Fighting has reached the gates of Al Shifa Hospital in Gaza: Israeli ground troops have almost fully encircled the medical buildings which it says sit above Hamas’s underground headquarters in Gaza City. Hamas and hospital staff deny the claims and say Israeli forces have trapped patients and civilians inside in dire conditions.
Al Shifa Hospital has become a focal point of the war in Gaza as a symbol of devastating civilian suffering and conflicting narratives from Israel and Hamas.
At the heart of competing claims about the hospital is Israel’s stance that Al Shifa sits above an extensive tunnel network housing the Islamist militant group’s headquarters in Gaza.
IDF spokesperson Rear Admiral Daniel Hagari said on October 27 that Israel had “concrete evidence” that the hospital was being used to hide Hamas members and provided visuals and intercepted audio that he said was evidence of the organisation’s use of Al Shifa as its headquarters.
Hamas has multiple underground complexes under the hospital accessible via several tunnels and an entrance on one of the wards, he said.
Hamas and hospital staff at Al Shifa deny the Israeli allegations and have called for an independent investigation into the claims.
Meanwhile, Israeli troops look to have almost entirely encircled the medical complex, located in Gaza City, where as many as 3,000 patients and staff are sheltering inside without adequate fuel, water or food, the World Health Organization (WHO) and UN agencies said on Monday.
Thousands of people also appear to have fled from Gaza’s largest hospital in recent days.
Israel’s military said on Sunday it was providing a safe corridor for people inside the hospital to move south. Al Shifa hospital director, Mohammed Abu Salmiya told FRANCE 24 on Monday that the IDF’s claim was “a lie”.
Read more‘Al Shifa has become a mass grave,’ Gaza hospital director tells FRANCE 24
Palestinian health officials inside the hospital have said the compound is surrounded by constant, heavy gunfire.
This is not the first time that Hamas has been linked with Al Shifa. Amnesty International accused the militant group of abductions and the unlawful killings of Palestinians in 2014, some of whom were “interrogated and tortured or otherwise ill-treated in a disused outpatient’s clinic“ within the hospital grounds, its report found.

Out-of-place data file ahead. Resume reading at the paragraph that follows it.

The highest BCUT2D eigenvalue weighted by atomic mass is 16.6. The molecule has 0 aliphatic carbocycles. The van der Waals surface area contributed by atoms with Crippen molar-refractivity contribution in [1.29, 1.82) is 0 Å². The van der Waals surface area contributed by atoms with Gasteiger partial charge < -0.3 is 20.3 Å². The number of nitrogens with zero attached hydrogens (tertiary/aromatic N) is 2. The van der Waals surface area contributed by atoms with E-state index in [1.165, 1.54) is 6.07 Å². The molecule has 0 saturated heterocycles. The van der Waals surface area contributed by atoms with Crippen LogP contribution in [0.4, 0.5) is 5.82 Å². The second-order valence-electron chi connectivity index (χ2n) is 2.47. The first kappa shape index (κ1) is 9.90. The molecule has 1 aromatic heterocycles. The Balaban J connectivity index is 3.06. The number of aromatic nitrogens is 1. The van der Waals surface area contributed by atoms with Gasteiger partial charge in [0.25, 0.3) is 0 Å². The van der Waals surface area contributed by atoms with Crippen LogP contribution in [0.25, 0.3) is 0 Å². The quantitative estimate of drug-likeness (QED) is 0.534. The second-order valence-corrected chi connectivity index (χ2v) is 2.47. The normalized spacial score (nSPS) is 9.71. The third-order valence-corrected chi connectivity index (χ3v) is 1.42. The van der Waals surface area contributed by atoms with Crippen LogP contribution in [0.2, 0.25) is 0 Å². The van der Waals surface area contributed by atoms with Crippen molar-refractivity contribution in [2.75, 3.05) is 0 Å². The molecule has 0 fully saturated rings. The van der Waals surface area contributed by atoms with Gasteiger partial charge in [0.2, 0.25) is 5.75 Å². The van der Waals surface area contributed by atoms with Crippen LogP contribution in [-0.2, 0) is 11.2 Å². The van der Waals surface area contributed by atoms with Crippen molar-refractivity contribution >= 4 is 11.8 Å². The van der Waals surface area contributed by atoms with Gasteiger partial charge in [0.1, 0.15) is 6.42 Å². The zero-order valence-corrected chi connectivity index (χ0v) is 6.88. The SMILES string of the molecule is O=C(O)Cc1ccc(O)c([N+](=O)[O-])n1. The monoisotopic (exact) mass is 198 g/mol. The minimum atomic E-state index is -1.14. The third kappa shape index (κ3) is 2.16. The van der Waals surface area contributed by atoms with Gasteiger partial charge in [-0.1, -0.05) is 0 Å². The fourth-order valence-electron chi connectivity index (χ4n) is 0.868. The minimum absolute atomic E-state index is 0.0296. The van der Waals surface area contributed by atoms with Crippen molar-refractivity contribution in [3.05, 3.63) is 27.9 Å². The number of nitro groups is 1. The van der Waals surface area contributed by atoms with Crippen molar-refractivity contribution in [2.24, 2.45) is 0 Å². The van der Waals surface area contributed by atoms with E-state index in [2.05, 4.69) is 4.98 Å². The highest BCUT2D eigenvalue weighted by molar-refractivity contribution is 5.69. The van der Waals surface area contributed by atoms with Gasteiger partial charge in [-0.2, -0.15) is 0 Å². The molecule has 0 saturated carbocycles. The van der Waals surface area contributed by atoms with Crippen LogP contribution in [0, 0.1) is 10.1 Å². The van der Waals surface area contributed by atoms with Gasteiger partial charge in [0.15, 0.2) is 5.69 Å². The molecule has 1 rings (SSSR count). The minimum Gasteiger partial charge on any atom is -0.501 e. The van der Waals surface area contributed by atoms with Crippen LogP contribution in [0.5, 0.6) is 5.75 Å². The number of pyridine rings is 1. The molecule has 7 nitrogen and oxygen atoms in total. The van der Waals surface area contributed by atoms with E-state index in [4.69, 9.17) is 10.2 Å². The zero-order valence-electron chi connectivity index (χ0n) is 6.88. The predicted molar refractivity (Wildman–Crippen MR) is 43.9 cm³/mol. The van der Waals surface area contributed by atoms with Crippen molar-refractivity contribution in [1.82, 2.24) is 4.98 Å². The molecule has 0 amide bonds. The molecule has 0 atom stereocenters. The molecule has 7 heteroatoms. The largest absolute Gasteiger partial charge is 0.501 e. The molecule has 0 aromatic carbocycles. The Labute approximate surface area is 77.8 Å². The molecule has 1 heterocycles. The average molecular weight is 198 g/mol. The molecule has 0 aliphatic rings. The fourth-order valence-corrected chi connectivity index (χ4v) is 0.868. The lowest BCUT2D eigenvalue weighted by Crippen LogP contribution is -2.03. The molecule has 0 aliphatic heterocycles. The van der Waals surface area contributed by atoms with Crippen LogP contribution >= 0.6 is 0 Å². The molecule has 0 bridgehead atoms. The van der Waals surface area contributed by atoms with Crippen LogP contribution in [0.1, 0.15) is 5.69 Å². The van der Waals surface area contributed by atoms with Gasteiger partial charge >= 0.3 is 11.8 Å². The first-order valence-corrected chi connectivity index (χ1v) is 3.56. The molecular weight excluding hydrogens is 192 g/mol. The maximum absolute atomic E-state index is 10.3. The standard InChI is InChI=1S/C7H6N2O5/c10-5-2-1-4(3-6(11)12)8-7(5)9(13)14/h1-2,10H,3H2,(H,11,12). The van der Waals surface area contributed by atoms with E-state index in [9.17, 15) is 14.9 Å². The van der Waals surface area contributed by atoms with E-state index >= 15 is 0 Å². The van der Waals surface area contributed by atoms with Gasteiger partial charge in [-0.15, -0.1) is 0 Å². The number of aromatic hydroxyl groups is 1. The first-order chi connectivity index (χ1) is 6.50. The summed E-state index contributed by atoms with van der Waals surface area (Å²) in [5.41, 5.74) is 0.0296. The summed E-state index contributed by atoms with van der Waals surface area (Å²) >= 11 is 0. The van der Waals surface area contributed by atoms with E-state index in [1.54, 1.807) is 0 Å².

The militant group has also confirmed that it operates an extensive tunnel network in Gaza. “I am telling you that the tunnels we have in the Gaza Strip exceed 500 kilometres [310 miles],” Yahya Sinwar, Hamas’ political leader, claimed in 2021.
Yocheved Lifshitz, an 85-year-old woman taken hostage by Hamas on October 7, told journalists after her release that, while captured, she had walked for kilometres through tunnels in Gaza that were like “a spider’s web”.
“It is very plausible to believe that Hamas might have a weapons cache and they might have tunnel access underneath [Al Shifa],” said Dr Marina Miron, researcher in the War Studies Department at King’s College London.
“However, to demonstrate that will be very difficult.”
The “alleged evidence” that Israel has provided so far is simply not enough, Miron added. “We have seen in the past that such evidence can be doctored.”
Even so, Israel doubled down in its claims in a New York Times article published Monday, in which eight Israeli defence and intelligence officials described further details of a subterranean hub underneath the hospital that can hold at least several hundred people.
The complex relies in part on electricity diverted from Al Shifa Hospital, they said in a statement.
American officials who wished to remain anonymous told the New York Times they were “confident” Hamas was using a tunnel network under Al Shifa as an operations headquarters and for weapons storage.
Yet The New York Times concluded that photos it had been shown as evidence of entrances to the tunnels near Al Shifa Hospital could not be authenticated.
“It is very, very hard to verify much of the narrative that the Israelis want to present when they don’t allow independent journalists into Gaza to actually give first-hand witness accounts about what is actually happening on the ground,” said Clive Jones, Professor of Regional Security Durham University.